US recommends routine HPV vaccination for boys
US health authorities on Friday urged all boys age 11-12 to get a routine vaccination against the most common sexually transmitted disease, human papillomavirus, or HPV.
Other changes as part of an annual update to US immunization schedules included a recommended hepatitis B vaccine to the protect the livers of adults up to age 60 who have diabetes and a vaccine against whooping cough for pregnant women.
The updates, agreed upon by the Centers for Disease Control and Prevention's Advisory Committee on Immunization Practices (ACIP), were published in the CDC's Morbidity and Mortality Weekly report of February 3.
The HPV vaccine has been approved for girls since 2006 but the CDC had not expressly urged it for boys, though boys were included among those who could receive it to prevent certain cancers and genital warts.
Health experts have expressed hope that if pre-teen boys and girls are both encouraged to get the vaccine, the rate of infection will decrease in the general population.
About half of all sexually active adults will get HPV in their lifetime. There are more than 100 types of HPV, and most clear the body on their own, but some strains can linger and lead to cervical, anal or oral cancer.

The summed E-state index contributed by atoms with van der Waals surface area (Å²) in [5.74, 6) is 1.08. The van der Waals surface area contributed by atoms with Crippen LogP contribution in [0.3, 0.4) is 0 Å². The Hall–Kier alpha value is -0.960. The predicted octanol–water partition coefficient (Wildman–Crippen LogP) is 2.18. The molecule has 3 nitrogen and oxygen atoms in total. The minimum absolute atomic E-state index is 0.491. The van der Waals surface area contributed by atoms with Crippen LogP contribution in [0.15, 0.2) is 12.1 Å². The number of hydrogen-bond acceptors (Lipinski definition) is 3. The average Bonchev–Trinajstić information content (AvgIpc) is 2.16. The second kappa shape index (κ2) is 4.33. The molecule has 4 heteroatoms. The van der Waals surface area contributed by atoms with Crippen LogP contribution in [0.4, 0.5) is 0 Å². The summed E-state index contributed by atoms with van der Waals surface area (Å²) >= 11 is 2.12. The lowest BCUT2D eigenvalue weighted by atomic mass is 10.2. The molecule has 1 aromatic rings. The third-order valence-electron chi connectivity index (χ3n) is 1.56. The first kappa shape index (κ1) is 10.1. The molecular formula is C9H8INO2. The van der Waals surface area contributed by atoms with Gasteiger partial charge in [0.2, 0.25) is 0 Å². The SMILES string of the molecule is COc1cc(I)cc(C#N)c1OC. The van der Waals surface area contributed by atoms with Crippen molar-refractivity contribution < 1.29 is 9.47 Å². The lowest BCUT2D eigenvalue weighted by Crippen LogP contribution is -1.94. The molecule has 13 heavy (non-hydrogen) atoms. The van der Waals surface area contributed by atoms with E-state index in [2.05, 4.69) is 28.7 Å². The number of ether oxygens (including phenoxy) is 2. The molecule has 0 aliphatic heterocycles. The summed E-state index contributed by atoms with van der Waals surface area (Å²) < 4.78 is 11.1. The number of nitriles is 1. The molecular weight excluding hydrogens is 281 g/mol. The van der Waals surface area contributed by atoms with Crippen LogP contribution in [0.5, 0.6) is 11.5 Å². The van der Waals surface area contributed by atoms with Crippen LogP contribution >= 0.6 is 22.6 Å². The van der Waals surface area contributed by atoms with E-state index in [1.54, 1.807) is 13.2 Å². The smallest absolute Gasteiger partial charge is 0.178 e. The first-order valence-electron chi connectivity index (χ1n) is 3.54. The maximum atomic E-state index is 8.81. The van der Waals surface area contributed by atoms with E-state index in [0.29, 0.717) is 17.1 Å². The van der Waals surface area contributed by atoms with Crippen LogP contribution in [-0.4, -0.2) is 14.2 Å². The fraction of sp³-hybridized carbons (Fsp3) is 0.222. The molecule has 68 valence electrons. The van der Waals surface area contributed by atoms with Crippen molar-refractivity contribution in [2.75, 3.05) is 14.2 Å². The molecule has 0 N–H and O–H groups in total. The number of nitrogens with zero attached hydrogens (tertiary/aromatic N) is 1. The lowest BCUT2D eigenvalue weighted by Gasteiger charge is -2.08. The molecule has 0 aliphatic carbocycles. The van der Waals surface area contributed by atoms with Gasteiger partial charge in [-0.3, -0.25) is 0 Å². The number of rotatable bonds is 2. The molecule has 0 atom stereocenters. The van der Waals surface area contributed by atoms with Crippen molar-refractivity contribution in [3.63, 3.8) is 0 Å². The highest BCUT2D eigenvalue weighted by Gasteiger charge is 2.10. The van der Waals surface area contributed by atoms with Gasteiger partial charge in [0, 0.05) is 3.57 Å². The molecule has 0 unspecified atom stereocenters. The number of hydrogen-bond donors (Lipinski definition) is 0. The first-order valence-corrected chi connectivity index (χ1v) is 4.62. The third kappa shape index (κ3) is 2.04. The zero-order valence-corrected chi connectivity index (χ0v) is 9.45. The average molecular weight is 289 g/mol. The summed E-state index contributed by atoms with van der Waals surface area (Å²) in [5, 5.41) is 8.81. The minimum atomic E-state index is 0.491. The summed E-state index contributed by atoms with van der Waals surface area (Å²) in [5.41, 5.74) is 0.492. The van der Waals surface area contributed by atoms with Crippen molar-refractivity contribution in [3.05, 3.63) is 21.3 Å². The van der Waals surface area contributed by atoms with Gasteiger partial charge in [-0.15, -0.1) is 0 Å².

Only about 20 percent of women aged 19-27 reported having received the HPV vaccine in 2010, up slightly from 17.6 percent in 2009, the CDC said.
The vaccine, currently recommended for girls age 11-26, has faced resistance from some parents over fears that immunizing young girls would encourage them to be promiscuous.
The new guidelines, which were first urged by ACIP in October, call for all males aged 11-12 to get the vaccine too, with a catch up vaccination for those between the ages of 13 and 21 if they missed it.
HPV vaccine also is recommended for males 22-26 years old who have not been vaccinated before and who have weakened immune defenses, who test positive for human immunodeficiency virus (HIV), or who have sex with men.
The hepatitis B shot is now being recommended for all adults up to 60 who have diabetes as soon as possible after they are diagnosed, and for those older based on the need for assisted blood glucose monitoring.
The combination Tdap vaccine against tetanus, diphtheria, and acellular pertussis (or whooping cough) had been urged for adults with close contact to children and for women after they gave birth if they had not previously been vaccinated as adults.
The new recommendation calls for pregnant women to get the Tdap vaccine at 20 weeks gestation or later so they can pass the antibodies on to the fetus.
All people age six months and older can get the annual flu vaccine, the update added. Patients with an egg allergy should get the inactivated flu shot.
(c) 2012 AFP